The Expungement Process

Author: Wolfe Ossa lawCategories: Expungements

Expungement Process

Whether pursuing an expungement pro se or with an attorney, there is a series of steps and procedures to keep in mind.  Although expungements have become easier to get with recent laws, the process remains lengthy and requires attention to detail.

The first step in any expungement is to obtain your criminal record.  A proper criminal record must contain the dates of all arrests, the specific statues and offenses for all arrests, all indictments, accusations, and docket, warrant, and complain numbers, and the specific dispositions and dates of each disposition.  This information may be hard to come up with on your own as you will need to contact the Superior Court Criminal Case Management Office in each county where you were arrested.  If you were represented by an attorney, you should see if they have this information readily available.  Otherwise, you will need to obtain your criminal record from the New Jersey State Police.  This requires being fingerprinted by a private company, Sagem Morpho, Inc.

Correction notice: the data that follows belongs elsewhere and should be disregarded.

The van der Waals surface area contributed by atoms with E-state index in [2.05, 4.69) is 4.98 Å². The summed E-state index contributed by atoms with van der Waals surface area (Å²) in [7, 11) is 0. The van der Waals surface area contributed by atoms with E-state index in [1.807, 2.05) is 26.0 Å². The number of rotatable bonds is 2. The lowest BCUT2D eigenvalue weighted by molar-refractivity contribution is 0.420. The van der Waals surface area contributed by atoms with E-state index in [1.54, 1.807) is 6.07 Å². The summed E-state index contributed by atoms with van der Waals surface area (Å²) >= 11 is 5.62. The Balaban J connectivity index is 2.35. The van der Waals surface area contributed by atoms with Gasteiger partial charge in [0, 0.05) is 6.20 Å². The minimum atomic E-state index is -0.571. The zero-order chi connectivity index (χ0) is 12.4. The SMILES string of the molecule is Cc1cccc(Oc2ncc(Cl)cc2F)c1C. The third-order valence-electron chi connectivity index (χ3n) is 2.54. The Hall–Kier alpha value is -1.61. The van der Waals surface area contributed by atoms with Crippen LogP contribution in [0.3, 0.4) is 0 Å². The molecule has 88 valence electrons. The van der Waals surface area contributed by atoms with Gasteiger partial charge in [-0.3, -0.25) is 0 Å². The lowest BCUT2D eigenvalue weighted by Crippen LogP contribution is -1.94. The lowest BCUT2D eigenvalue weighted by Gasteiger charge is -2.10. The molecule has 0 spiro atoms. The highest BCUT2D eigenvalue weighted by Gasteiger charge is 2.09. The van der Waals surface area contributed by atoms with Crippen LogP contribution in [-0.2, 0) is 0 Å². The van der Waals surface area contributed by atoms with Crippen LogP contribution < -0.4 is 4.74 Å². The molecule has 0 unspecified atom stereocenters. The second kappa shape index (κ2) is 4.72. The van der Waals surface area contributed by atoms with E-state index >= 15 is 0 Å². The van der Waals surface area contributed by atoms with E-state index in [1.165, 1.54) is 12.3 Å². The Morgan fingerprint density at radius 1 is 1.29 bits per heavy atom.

Once the criminal record is obtained the process of filing a petition for expungement can begin.  The petition lists each offense that the petitioner wishes to expunge from their record.  Once signed by the petitioner and attorney and notarized, the petition, order for hearing, and expungement order are mailed to the Criminal Case Management Office of the counties where the arrests occurred.

If there are no deficiencies with the petition, the county files the petition and assigns a hearing date for the expungement.   As soon as the filed copy of the petition is received, copies must be mailed via certified mail, return receipt requested, to the Attorney General of New Jersey, the Superintendent of State Police, Expungement Unit, the county prosecutor of the counties in which the arrests and/or prosecution happened, and any other office which may have been involved in your case.  When the signed certified mail green cards are returned from each office served, they need to be mailed to the Criminal Case Management Office.

In many cases the judge will grant an expungement without a hearing.  Otherwise, it can usually be expected that the court will order an expungement unless law enforcement officers object.  Once the expungement order is granted, copies of the order must be mailed via certified mail, return receipt requested, to the offices to which the filed petition was previously mailed.

As can be seen, there are a lot of things to keep track of when filing for an expungement.  It’s beneficial to have an attorney handle your expungement.  Many state offices in fact recommend hiring an attorney rather than going pro se.

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